Transcript: Energy Fuels (UUUU) - USA Critical Minerals Hub Getting Love

By
Morgan Leighton
·
October 5, 2021

Energy Fuels is the leading U.S. producer of uranium – the fuel for carbon and emission-free nuclear energy. Nuclear energy is expected to see strong growth in the coming years, as nations around the world work to provide plentiful and affordable energy, while combating climate change and air pollution.

Energy Fuels is also a major U.S. producer of vanadium and an emerging player in the commercial rare earth business where its work is helping to reestablish a fully integrated U.S. supply chain. With a truly unique portfolio, Energy Fuels has more production capacity, licensed mines and processing facilities, and in-ground uranium resources than any other U.S. producer. It boasts diverse cash flow-generating opportunities, including vanadium production, uranium recycling and rare earth processing.

Energy Fuels has around 700,000lb of uranium of US origin and as the biggest uranium producer in the US, a few of their companies have benefitted from recent movement in spot price. The company has a lot of optionality and moving parts including the rare earth element using monazite sands which is gaining momentum with increased interest daily. Energy Fuels is pursuing a wide variety of activities and is always open to new opportunities for the White Mesa Mill to get the best outcome for their shareholders.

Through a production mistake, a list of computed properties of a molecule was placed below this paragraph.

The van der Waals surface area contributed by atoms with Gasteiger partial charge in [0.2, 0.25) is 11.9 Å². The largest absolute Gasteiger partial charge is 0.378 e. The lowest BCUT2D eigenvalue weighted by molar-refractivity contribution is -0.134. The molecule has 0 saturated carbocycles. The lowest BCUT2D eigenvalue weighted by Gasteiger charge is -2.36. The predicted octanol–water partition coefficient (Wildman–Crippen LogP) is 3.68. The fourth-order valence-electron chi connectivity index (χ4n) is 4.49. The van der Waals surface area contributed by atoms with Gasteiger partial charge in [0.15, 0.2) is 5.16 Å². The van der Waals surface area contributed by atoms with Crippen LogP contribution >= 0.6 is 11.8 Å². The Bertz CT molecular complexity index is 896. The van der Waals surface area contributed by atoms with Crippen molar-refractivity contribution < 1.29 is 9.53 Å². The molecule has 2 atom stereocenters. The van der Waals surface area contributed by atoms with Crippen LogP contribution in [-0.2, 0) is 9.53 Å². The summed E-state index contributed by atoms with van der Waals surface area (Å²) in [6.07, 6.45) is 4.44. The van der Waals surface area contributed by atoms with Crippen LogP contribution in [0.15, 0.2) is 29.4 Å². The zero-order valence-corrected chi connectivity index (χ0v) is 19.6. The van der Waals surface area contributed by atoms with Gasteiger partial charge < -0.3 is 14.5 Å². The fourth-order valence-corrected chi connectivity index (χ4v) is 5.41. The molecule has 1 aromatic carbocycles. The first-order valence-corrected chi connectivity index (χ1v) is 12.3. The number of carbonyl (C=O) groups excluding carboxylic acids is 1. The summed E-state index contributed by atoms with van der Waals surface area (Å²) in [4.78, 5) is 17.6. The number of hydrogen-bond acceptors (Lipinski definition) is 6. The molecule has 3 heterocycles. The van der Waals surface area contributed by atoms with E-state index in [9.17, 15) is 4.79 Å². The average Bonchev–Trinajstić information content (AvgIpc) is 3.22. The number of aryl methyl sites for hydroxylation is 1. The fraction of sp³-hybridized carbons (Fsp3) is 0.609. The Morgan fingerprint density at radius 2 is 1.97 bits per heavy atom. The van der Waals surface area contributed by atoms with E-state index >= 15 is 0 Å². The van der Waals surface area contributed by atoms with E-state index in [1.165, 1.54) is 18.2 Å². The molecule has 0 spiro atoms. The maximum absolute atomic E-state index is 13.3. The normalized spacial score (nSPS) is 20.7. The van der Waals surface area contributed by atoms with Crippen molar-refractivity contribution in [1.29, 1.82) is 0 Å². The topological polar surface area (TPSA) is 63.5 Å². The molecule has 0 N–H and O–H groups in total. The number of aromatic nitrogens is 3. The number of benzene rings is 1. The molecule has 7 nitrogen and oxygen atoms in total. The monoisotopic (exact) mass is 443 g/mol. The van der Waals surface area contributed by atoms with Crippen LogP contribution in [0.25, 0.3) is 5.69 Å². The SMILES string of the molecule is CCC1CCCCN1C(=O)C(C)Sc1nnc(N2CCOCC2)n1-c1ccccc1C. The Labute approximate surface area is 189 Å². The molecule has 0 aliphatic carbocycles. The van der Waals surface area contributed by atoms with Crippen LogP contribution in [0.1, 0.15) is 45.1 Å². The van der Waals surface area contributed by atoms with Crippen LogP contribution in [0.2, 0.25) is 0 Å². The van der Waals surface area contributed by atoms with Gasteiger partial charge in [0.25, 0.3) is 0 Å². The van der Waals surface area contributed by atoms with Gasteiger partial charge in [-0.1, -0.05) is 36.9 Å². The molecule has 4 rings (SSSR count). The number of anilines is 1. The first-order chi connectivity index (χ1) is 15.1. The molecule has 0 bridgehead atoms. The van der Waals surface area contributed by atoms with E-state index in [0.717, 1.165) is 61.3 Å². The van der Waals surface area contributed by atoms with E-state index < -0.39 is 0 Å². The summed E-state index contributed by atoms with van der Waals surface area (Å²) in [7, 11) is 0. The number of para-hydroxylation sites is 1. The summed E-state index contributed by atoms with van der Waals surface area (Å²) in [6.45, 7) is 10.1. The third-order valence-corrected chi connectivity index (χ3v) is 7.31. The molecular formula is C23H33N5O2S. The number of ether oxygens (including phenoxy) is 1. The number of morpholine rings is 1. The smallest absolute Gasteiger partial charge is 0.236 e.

Energy Fuels recently announced the establishment of the San Juan County Clean Energy Foundation, a fund specifically designed to contribute to the communities surrounding Energy Fuels' White Mesa Mill in Southeastern, Utah. The company is a clean energy, critical mineral company committed to providing green benefits for the local communities going forward.

We Discuss:

0:00 – Company Overview

00:55 – Economic News, Confluence & Utility Buyers

10:07 – U.S Companies, Sprouts & Building Company Image

15:31 – Green Economy, Complications & Market Differences

24:59 – White Mesa, Controlling Margins & ESG

33:44 – Outro